On a regular basis I get asked about Composite Content Applications, the concept formerly known as CEVAs, and it’s validity to the industry. As I started looking back into my history for reference points, I would check back to companies that would rise up from some conversation or another. Then one day another old name came to mind, McLaren Software. I first heard about them when I joined Documentum back in 1998 and meet several of their team in Pleasanton building the first release of their original CADLink integration product. So I thought I’d take a look and see what they were doing now.
McLaren Enterprise Engineer
The McLaren Enterprise Engineer Suite is a suite of applications focused on managing controlled operational content in Energy and Utilities, Oil and Gas, Process Manufacturing among other industries. Their product is aimed at the management of engineering documents and insuring consistency in the engineering process throughout the life of an operational asset or facility.
The solution consists of four modules focused on engineering document process to support Engineering Drawing Management, Capital Projects, Maintenance Repair and Operations (MRO) and Transmittals with support for the Management of Change (MoC) Process. The solution is configurable allowing individual customers to meet specific practices or regulatory requirements that apply to their business while taking advantage of built-in industry processes.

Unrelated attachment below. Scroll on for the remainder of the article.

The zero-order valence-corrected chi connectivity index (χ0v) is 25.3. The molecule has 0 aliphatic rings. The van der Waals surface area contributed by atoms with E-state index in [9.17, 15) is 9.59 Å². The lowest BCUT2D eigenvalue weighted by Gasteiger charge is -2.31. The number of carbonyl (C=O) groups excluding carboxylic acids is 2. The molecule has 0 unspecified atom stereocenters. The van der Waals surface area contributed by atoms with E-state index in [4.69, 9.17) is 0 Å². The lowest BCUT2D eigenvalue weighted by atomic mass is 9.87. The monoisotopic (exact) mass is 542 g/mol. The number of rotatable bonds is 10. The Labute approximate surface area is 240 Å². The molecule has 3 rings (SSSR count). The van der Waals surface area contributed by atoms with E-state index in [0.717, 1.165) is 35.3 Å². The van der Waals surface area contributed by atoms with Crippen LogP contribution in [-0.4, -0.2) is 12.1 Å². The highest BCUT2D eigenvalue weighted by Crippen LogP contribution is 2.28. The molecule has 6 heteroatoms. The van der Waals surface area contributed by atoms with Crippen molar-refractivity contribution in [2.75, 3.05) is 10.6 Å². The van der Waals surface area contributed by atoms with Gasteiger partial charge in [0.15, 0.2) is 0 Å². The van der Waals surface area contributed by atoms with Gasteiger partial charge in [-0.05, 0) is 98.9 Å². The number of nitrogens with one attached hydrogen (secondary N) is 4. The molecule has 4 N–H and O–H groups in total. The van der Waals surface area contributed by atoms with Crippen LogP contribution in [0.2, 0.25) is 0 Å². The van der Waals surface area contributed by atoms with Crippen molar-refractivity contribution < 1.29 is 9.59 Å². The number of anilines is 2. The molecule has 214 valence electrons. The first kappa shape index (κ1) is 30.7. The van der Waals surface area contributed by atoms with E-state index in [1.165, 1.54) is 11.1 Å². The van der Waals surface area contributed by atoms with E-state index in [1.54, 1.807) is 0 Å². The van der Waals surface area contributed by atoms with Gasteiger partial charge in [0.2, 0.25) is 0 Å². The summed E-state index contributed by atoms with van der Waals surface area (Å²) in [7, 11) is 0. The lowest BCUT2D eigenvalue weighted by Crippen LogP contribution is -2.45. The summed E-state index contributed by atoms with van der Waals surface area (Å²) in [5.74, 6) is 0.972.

This elegant solution for complex business and technology process has quietly amassed over 75,000 users. By quietly, I mean using mostly their own sales force and their own partner channel.
Engineering a CCA Solution
Enterprise Engineer is a great validation of a CCA (or CEVA) strategy. McLaren realized day one, back in 1997, that by using library services and workflow from Documentum it allowed them to leverage their own domain expertise to build the complex engineering components that didn’t translate across all (ECM) industries. Their first product, CADLink, included integrations into standard CAD tools and a viewer that allowed for markup by non-CAD users. Later, McLaren decision to build on an existing platform allowed them to continue to focus their domain expertise to grow with the platform capabilities to grow from an application from CAD drawing management to a suite of applications that solve a wide array of business problems faced by large engineering organizations.
Enterprise Engineer achieved Best Platform Utilization for a Designed for EMC Solution back in 2008 after receiving Offering of the Year in 2005 and Best Vertical Offering in 2006. Today that same solution sits on top of both EMC Documentum and IBM FileNet allowing for easier adoption across more platforms.
Their UI also had a lot to do with their adoption. The unique thing they did was to build these solutions, not on the ECM vendors UI, but build their own UI. Most ECM UIs focus at the complex task of the author. This often makes the learning process often more complex for casual content consumers. Enterprise Engineer embeds their functionality into existing user experiences. Library services are exposed inside not only Microsoft Office but AutoCAD and MicroStation which is the traditional UI for engineers. Workflow task approvals are performed from inside Microsoft Outlook, including the ability to perform mark-ups. These internally developed UIs also support the solution’s platform neutrality. The solution doesn’t need to be tailored for the individual platform’s UI. Support and training can be provided independent of the deployment platform.
Whether CCA or CEVA
Even before a formal term was created, successful strategies have been built on content management platforms. Some like McLaren Enterprise Engineer with huge footprints in industries not usually highlighted in an ECM vendor’s strategy. So I don’t see this as a question of whether CCA as a strategy will be successful but whether this time the terminology will stick.
If you know of any other CCA or CEVA applications out there, please share them with me.